But the day of the Lord will come like a thief, and then the heavens will pass away… and the elements will be dissolved with fire, and the earth and the works that are upon it will be burned up (2 Pet 3:10).

Because the Bible never speaks about a “second creation” and because it continually and consistently witnesses that God loves the world which He has made and does everything that He can to save it, the Orthodox Tradition never interprets such scriptural texts as teaching the actual annihilation of creation by God. It understands such texts as speaking metaphorically of the great catastrophe which creation must endure, including even the righteous, in order for it to be cleansed, purified, made perfect, and saved. It teaches as well that there is an “eternal fire” for the ungodly, an eternal condition of their being destroyed. But in any case the “trial by fire” which “destroys the ungodly” is in no way understood by the Orthodox in the sense that creation is doomed to total destruction, despised by the loving Lord who created it and called it “very good” (Gen 1:31; also 1 Cor 3:13-15; Heb 12:25-29; Is 66; Rev 20-22).

 

What do you mean, “Pray to the Saints”? – Video

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FREDERICA MATHEWES-GREEN

USA OF MY HEART

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What Do You Mean, “Pray to the Saints”?

Frederica Mathewes-Green, Maryland, USA

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Welcome to the Orthodox Church! Join Frederica Mathewes-Green, in this video series, on a journey into the Eastern Orthodox Church. Learn about Orthodox teachings and dogma, Orthodox architecture and terminology, and what it means to live an Orthodox life.

In this video, “What Do You Mean ‘Pray to the Saints?’,” Frederica explains that the English word “pray” in this sentence is a little misleading. So, what does it mean to pray to the Saints and what does the Orthodox Church practice? Watch to find out!

These videos are based off of Frederica’s new book, “Welcome to the Orthodox Church.”

Buy the book:
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Frederica Mathewes-Green:
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Music by Holy Cross Choir:
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Special thanks to Evan Brown for all his work on set.

Videos produced by Theoria (Ben Cabe):
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Theoria Youtube Channel:
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What about our Guardian Angel?

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SMILE OF IRELAND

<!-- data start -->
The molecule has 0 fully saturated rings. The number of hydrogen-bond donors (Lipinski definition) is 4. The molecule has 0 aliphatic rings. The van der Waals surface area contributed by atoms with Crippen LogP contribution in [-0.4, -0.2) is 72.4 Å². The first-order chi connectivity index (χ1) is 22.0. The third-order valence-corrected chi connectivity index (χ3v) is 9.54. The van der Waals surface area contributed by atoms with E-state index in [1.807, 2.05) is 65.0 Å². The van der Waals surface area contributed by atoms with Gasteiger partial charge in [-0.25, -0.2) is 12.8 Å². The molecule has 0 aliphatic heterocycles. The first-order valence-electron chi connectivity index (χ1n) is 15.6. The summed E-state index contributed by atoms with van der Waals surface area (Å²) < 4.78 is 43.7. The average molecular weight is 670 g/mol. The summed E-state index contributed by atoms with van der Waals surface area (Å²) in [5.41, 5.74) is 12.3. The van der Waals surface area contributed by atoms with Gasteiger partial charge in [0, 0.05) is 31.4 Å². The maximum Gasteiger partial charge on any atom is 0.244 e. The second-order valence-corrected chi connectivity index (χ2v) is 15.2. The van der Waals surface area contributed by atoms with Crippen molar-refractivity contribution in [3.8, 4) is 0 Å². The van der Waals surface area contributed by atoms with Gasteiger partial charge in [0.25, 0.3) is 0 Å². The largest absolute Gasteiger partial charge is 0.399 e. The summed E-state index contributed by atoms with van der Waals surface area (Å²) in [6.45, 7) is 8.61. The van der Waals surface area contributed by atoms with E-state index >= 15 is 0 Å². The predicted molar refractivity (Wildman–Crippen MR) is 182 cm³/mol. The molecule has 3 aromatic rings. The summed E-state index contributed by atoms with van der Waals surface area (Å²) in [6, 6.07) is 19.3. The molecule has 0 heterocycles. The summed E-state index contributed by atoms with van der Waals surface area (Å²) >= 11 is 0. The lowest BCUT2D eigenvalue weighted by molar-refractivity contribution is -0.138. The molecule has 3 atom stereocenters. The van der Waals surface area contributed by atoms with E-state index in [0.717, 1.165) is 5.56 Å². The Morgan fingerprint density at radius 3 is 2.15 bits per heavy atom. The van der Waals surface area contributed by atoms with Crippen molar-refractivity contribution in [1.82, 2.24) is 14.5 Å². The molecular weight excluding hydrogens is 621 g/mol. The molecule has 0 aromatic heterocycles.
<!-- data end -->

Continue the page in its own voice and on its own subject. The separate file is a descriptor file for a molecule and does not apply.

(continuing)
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About our Guardian Angel

Source:

http://www.pravoslavie.ru/english/

http://www.pravoslavie.ru/english/46500.htm

ORTHODOX CHRISTIANITY

Guardian Angels not only suggest to us good thoughts for eternal salvation—they truly guard us in our life’s situations. The word, “guardian” is not at all an allegory, but the living and precious experience of many generations of Christians. There is a good reason why, for example, in the prayers for travelers we ask the Lord for the special protection of our guardian angel. It’s true—when else but while traveling do we especially need God’s protection?

About thirteen years ago, I was in the Pskov Caves Monastery with one of our parishioners, Nicholai Sergeyevich Leonov, a professor of history and lieutenant general in military intelligence, with whom we had been working for many years on the television program, “Russky Dom” (Russian House). There in the Pskov Caves Monastery, Nicholai Sergeyevich had met Fr. John (Krestiankin) for the first time. As Nicholai Sergeyevich later related, the elder had not only made a very deep impression on him, but had greatly helped him by his prayers.

During those years, Nicholai Sergeyevich was just beginning to enter into the life of the Church, and he still had many questions. One of those questions he asked me was regarding the Orthodox teaching on the angelic world; about guardian angels. I tried very hard, but to my dismay, I still felt that he was disappointed by my artless explanations.

That early summer morning, Fr. John saw us off as we left the monastery for Moscow. The road ahead of us was a long one, and so I asked the mechanics in the monastery garage to look over the car and check the oil before we left.